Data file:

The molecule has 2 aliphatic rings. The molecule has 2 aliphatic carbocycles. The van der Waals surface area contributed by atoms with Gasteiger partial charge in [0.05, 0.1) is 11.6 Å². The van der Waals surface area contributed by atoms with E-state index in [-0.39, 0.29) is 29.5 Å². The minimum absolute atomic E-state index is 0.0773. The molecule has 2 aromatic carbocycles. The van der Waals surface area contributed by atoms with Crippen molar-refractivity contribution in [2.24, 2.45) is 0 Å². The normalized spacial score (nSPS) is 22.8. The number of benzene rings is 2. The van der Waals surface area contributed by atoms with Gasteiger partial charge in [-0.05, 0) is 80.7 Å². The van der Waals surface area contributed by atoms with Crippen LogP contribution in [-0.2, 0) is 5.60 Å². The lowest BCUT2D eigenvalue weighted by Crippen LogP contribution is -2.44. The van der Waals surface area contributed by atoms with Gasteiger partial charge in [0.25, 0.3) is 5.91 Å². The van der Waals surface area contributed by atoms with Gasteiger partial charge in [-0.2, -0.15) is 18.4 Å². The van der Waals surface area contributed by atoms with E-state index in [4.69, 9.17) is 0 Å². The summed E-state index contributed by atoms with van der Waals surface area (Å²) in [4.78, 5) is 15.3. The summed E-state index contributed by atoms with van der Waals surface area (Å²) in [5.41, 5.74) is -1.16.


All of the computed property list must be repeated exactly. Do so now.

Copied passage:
The molecule has 2 aliphatic rings. The molecule has 2 aliphatic carbocycles. The van der Waals surface area contributed by atoms with Gasteiger partial charge in [0.05, 0.1) is 11.6 Å². The van der Waals surface area contributed by atoms with E-state index in [-0.39, 0.29) is 29.5 Å². The minimum absolute atomic E-state index is 0.0773. The molecule has 2 aromatic carbocycles. The van der Waals surface area contributed by atoms with Crippen molar-refractivity contribution in [2.24, 2.45) is 0 Å². The normalized spacial score (nSPS) is 22.8. The number of benzene rings is 2. The van der Waals surface area contributed by atoms with Gasteiger partial charge in [-0.05, 0) is 80.7 Å². The van der Waals surface area contributed by atoms with Crippen LogP contribution in [-0.2, 0) is 5.60 Å². The lowest BCUT2D eigenvalue weighted by Crippen LogP contribution is -2.44. The van der Waals surface area contributed by atoms with Gasteiger partial charge in [0.25, 0.3) is 5.91 Å². The van der Waals surface area contributed by atoms with Gasteiger partial charge in [-0.2, -0.15) is 18.4 Å². The van der Waals surface area contributed by atoms with E-state index in [4.69, 9.17) is 0 Å². The summed E-state index contributed by atoms with van der Waals surface area (Å²) in [4.78, 5) is 15.3. The summed E-state index contributed by atoms with van der Waals surface area (Å²) in [5.41, 5.74) is -1.16.